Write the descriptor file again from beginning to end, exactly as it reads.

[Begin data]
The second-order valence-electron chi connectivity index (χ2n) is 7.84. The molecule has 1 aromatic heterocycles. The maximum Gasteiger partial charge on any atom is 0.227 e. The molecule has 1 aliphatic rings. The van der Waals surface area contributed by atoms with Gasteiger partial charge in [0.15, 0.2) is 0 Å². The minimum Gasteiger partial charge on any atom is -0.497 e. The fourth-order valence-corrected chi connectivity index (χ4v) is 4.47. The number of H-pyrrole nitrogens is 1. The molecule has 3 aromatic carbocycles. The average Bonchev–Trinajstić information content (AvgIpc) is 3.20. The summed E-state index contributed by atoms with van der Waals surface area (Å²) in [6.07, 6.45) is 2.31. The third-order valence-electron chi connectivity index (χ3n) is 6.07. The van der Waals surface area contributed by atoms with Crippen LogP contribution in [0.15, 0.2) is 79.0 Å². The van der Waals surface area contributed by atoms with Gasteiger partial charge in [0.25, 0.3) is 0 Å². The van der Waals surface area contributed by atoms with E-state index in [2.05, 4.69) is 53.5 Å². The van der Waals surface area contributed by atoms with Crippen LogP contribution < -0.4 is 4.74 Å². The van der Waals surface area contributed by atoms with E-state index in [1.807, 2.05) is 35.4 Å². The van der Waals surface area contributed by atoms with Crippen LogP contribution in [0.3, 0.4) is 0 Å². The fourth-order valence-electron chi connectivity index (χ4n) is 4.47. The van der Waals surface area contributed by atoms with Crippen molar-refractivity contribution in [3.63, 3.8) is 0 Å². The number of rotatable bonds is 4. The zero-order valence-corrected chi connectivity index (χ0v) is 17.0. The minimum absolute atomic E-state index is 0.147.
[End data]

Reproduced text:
The second-order valence-electron chi connectivity index (χ2n) is 7.84. The molecule has 1 aromatic heterocycles. The maximum Gasteiger partial charge on any atom is 0.227 e. The molecule has 1 aliphatic rings. The van der Waals surface area contributed by atoms with Gasteiger partial charge in [0.15, 0.2) is 0 Å². The minimum Gasteiger partial charge on any atom is -0.497 e. The fourth-order valence-corrected chi connectivity index (χ4v) is 4.47. The number of H-pyrrole nitrogens is 1. The molecule has 3 aromatic carbocycles. The average Bonchev–Trinajstić information content (AvgIpc) is 3.20. The summed E-state index contributed by atoms with van der Waals surface area (Å²) in [6.07, 6.45) is 2.31. The third-order valence-electron chi connectivity index (χ3n) is 6.07. The van der Waals surface area contributed by atoms with Crippen LogP contribution in [0.15, 0.2) is 79.0 Å². The van der Waals surface area contributed by atoms with Gasteiger partial charge in [0.25, 0.3) is 0 Å². The van der Waals surface area contributed by atoms with E-state index in [2.05, 4.69) is 53.5 Å². The van der Waals surface area contributed by atoms with Crippen LogP contribution < -0.4 is 4.74 Å². The van der Waals surface area contributed by atoms with E-state index in [1.807, 2.05) is 35.4 Å². The van der Waals surface area contributed by atoms with Crippen LogP contribution in [0.3, 0.4) is 0 Å². The fourth-order valence-electron chi connectivity index (χ4n) is 4.47. The van der Waals surface area contributed by atoms with Crippen molar-refractivity contribution in [3.63, 3.8) is 0 Å². The number of rotatable bonds is 4. The zero-order valence-corrected chi connectivity index (χ0v) is 17.0. The minimum absolute atomic E-state index is 0.147.